'Operation Swallow', sweetly and deceptively named, was Britain's part in all this. It began in February 1946 and ended a year later. By that time the British authorities had supervised the 'transfer' of 1,360,821 German civilians from their homes in what had become part of Poland to the British zone of Germany. The Germans travelled in railway cattle-trucks and unheated carriages. Remarkably few died on the way, though on two trains which reached Marienthal in December 1946, 20 people were taken off dead and 147 cases of first-degree frostbite were recorded. After all, people said at the time, this was nothing compared with what the Germans had done to civilians under Nazi occupation.

Churchill had said that 'expulsion is the method which, as far as we have been able to see, will be the most satisfactory and lasting . . . I am not alarmed by the prospect of the disentanglement of populations, nor even by these large transferences, which are more possible in modern conditions than they ever were before'. The Germans who lived in pre-war Poland and Danzig, and those in the Oder-Neisse territories now ceded to Poland, added up to more than 11 million. After 1947, fewer than a million remained. Something under one million Germans, many of them children, died or were murdered or simply vanished on the way to the West.

But Poland was not like Bosnia or Slavonia. Hardly any Poles had lived in the Oder-Neisse territories before 1945: this was not so much 'disentangling' as straight replacement. Czechoslovakia, in contrast, suffered that intimate tragedy that happens when different peoples live together for centuries, and are then encouraged to part in hatred. First, the Bohemian Germans, drunk on Nazi propaganda, turned on their Czech neighbours. After the war, the Czechs fell on the Germans in the next farm or street. Some 2.5 million were expelled, and there were massacres and death marches.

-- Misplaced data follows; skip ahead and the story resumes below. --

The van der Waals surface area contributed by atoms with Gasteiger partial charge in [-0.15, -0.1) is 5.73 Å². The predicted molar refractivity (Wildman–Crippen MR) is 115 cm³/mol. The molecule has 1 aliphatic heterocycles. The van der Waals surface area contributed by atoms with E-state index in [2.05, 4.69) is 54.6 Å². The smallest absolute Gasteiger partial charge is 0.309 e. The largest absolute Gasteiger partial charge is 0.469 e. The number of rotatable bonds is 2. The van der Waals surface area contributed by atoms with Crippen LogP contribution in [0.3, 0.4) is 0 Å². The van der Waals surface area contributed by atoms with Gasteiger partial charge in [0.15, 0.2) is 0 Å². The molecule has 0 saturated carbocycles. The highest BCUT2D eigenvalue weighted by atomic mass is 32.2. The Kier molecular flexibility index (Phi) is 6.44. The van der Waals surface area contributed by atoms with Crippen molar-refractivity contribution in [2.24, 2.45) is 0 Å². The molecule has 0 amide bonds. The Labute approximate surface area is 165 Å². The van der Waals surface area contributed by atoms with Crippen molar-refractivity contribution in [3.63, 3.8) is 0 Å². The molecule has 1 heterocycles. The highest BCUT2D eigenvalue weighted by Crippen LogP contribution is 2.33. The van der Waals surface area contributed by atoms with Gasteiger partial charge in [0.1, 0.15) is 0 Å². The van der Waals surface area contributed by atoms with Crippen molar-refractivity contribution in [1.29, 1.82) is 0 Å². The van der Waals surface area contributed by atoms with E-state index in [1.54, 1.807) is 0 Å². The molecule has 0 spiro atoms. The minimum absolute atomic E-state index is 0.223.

The Germans had been part of Czech history. It was one of those queer, grumbling relationships like that between Poles and Jews - or Serbs and Croats. Neither community understood or liked the other, but neither could imagine life without the other. Europe used to be full of that sort of thing. Now it is growing rare. Eastern Europe used to be rather like the old American eastern seaboard: a salad- bowl of immigrant groups jostling along together. Now 'ethnic cleansing' is reducing it to a Midwest of melted- down dullness.

The historian Raul Hilberg, meditating on Gentile attitudes to Jews, identified three stages of rejection: 'You shall not live among us as Jews. You shall not live among us. You shall not live.' Forced assimilation, then expulsion, finally, the gas chambers. But I do not think that one stage must lead to the next, as Hilberg implies. The question is how prejudices, static for centuries, can be so suddenly upgraded to the point of explosion.

It needs pathetically few bad people to mislead a community. It needs only a misfortune which allows them to say: 'They deserve no pity. They brought it on themselves.' The community which is on top always imagines that those others underneath are 'content in their simple way', and when they protest, it panics about treachery.

And the sundering, when it happens, is so quick. Serbian Mrs Markovic was a neighbour and even a friend of Croatian Mrs Jovanovic. Now she watches the Jovanovic furniture being thrown into a lorry, and is amazed at her own lack of feeling. She gives her friend a cake for the journey. But, inside, she is thinking: 'A Serbian family is moving into that house tomorrow. That's one thing less to worry about.'